According to the Centers for Disease Control and Prevention (CDC), the leading cause of death across the nation is cardiovascular disease. The concern for heart health is especially relevant to the fire and emergency medical services.
Our annual report on firefighter fatalities in the United States for 2019 found that the leading cause of fatal injury was stress or overexertion, a general category that includes all firefighter deaths that are cardiac or cerebrovascular in nature, such as heart attacks and strokes. Over half of firefighter fatalities in 2019 were cardiac- or cerebrovascular-related.
To reduce the number of on-duty cardiovascular deaths among U.S. firefighters, prevention is truly the best medicine. The National Institute for Occupational Safety and Health recommends that fire departments follow established medical screening guidelines, adopt risk reduction measures during firefighting operations, and develop and participate in comprehensive wellness and fitness programs.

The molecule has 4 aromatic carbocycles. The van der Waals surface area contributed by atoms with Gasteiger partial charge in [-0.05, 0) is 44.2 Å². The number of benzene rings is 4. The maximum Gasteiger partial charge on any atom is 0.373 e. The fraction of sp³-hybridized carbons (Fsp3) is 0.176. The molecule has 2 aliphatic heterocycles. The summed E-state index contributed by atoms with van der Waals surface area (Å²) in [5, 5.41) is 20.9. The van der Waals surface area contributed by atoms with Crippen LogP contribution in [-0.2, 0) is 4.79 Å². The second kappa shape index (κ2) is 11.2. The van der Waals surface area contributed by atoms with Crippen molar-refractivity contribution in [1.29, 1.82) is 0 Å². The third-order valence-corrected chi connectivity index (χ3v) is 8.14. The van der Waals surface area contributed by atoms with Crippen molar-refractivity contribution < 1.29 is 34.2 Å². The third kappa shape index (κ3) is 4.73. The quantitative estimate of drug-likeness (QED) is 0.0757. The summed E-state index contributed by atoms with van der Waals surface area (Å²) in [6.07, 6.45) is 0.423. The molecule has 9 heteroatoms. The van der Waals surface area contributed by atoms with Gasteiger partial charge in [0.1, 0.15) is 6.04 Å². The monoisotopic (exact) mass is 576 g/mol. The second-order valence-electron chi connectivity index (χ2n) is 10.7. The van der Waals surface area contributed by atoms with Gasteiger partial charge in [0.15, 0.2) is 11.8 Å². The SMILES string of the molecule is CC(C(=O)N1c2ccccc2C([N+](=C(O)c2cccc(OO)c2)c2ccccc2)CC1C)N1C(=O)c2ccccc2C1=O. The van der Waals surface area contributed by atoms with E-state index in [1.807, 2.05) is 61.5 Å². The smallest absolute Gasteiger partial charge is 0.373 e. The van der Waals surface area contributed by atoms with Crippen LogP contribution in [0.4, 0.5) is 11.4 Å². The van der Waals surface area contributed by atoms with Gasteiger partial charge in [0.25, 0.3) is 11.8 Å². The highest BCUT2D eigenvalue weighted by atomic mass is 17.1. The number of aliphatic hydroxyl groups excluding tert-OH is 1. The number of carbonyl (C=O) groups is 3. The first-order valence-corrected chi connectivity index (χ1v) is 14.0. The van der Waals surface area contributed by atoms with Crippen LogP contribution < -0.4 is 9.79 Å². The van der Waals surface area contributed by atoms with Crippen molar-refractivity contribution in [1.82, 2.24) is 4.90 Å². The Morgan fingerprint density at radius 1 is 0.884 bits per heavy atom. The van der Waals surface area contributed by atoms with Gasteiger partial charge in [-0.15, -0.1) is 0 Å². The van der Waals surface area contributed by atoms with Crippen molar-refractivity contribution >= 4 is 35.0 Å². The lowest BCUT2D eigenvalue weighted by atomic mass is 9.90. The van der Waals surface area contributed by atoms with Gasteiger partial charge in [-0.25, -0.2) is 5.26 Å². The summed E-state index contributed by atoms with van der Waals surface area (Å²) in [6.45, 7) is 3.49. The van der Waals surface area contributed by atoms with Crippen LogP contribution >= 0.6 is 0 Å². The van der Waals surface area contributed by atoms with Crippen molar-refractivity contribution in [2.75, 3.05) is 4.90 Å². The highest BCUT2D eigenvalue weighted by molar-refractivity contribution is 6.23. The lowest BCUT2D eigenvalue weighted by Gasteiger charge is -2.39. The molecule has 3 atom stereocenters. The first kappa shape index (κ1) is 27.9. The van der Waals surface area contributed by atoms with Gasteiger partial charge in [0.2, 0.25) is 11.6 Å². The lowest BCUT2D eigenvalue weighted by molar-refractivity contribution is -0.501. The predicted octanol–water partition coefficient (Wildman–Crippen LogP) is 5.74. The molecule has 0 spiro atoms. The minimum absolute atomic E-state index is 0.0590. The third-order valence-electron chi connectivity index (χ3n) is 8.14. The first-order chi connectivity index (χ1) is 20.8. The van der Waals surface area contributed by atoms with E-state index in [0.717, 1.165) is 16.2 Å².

The American Heart Association reminds everyone that focusing on your heart health has never been more important, since people with poor cardiovascular health are also at increased risk of severe illness from COVID-19.
This February, the U.S. commemorates American Heart Month. It's an opportunity for the nation to promote awareness about heart disease and ways to adopt healthier lifestyles. The National Heart, Lung, and Blood Institute has a free toolkit to assist you with community outreach in promoting awareness and prevention efforts. The CDC also provides resources for public health professionals.
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: Gary Coronado / Los Angeles Times